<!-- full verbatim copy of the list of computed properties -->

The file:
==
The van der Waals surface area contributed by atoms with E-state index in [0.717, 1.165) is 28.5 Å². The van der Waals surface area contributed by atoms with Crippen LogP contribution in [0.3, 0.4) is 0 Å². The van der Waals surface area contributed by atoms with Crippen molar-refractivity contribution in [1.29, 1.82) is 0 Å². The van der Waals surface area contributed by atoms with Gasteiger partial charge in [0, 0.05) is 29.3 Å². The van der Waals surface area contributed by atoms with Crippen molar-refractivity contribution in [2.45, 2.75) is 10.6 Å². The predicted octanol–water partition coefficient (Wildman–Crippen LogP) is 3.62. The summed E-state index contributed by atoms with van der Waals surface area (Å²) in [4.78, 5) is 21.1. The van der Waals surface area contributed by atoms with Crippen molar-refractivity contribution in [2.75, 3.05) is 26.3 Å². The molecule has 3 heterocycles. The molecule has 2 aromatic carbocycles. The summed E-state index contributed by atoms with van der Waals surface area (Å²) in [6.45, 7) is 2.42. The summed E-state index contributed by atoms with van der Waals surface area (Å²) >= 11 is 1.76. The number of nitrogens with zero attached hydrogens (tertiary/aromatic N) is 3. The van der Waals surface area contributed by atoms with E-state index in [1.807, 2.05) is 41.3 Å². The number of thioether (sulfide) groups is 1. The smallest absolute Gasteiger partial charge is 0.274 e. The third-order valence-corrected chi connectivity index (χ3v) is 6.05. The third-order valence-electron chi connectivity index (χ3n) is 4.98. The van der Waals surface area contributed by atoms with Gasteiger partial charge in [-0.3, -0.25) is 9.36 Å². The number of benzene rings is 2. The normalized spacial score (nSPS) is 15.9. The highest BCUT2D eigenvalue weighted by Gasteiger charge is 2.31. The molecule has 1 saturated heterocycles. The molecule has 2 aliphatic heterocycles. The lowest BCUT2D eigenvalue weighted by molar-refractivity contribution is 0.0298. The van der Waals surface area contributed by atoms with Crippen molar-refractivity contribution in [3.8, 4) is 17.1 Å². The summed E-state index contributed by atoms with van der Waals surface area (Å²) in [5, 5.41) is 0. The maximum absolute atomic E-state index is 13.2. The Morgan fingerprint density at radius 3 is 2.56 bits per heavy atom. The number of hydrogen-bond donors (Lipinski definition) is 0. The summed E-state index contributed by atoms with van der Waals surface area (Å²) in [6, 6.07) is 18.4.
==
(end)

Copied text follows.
The van der Waals surface area contributed by atoms with E-state index in [0.717, 1.165) is 28.5 Å². The van der Waals surface area contributed by atoms with Crippen LogP contribution in [0.3, 0.4) is 0 Å². The van der Waals surface area contributed by atoms with Crippen molar-refractivity contribution in [1.29, 1.82) is 0 Å². The van der Waals surface area contributed by atoms with Gasteiger partial charge in [0, 0.05) is 29.3 Å². The van der Waals surface area contributed by atoms with Crippen molar-refractivity contribution in [2.45, 2.75) is 10.6 Å². The predicted octanol–water partition coefficient (Wildman–Crippen LogP) is 3.62. The summed E-state index contributed by atoms with van der Waals surface area (Å²) in [4.78, 5) is 21.1. The van der Waals surface area contributed by atoms with Crippen molar-refractivity contribution in [2.75, 3.05) is 26.3 Å². The molecule has 3 heterocycles. The molecule has 2 aromatic carbocycles. The summed E-state index contributed by atoms with van der Waals surface area (Å²) in [6.45, 7) is 2.42. The summed E-state index contributed by atoms with van der Waals surface area (Å²) >= 11 is 1.76. The number of nitrogens with zero attached hydrogens (tertiary/aromatic N) is 3. The van der Waals surface area contributed by atoms with E-state index in [1.807, 2.05) is 41.3 Å². The number of thioether (sulfide) groups is 1. The smallest absolute Gasteiger partial charge is 0.274 e. The third-order valence-corrected chi connectivity index (χ3v) is 6.05. The third-order valence-electron chi connectivity index (χ3n) is 4.98. The van der Waals surface area contributed by atoms with Gasteiger partial charge in [-0.3, -0.25) is 9.36 Å². The number of benzene rings is 2. The normalized spacial score (nSPS) is 15.9. The highest BCUT2D eigenvalue weighted by Gasteiger charge is 2.31. The molecule has 1 saturated heterocycles. The molecule has 2 aliphatic heterocycles. The lowest BCUT2D eigenvalue weighted by molar-refractivity contribution is 0.0298. The van der Waals surface area contributed by atoms with Crippen molar-refractivity contribution in [3.8, 4) is 17.1 Å². The summed E-state index contributed by atoms with van der Waals surface area (Å²) in [5, 5.41) is 0. The maximum absolute atomic E-state index is 13.2. The Morgan fingerprint density at radius 3 is 2.56 bits per heavy atom. The number of hydrogen-bond donors (Lipinski definition) is 0. The summed E-state index contributed by atoms with van der Waals surface area (Å²) in [6, 6.07) is 18.4.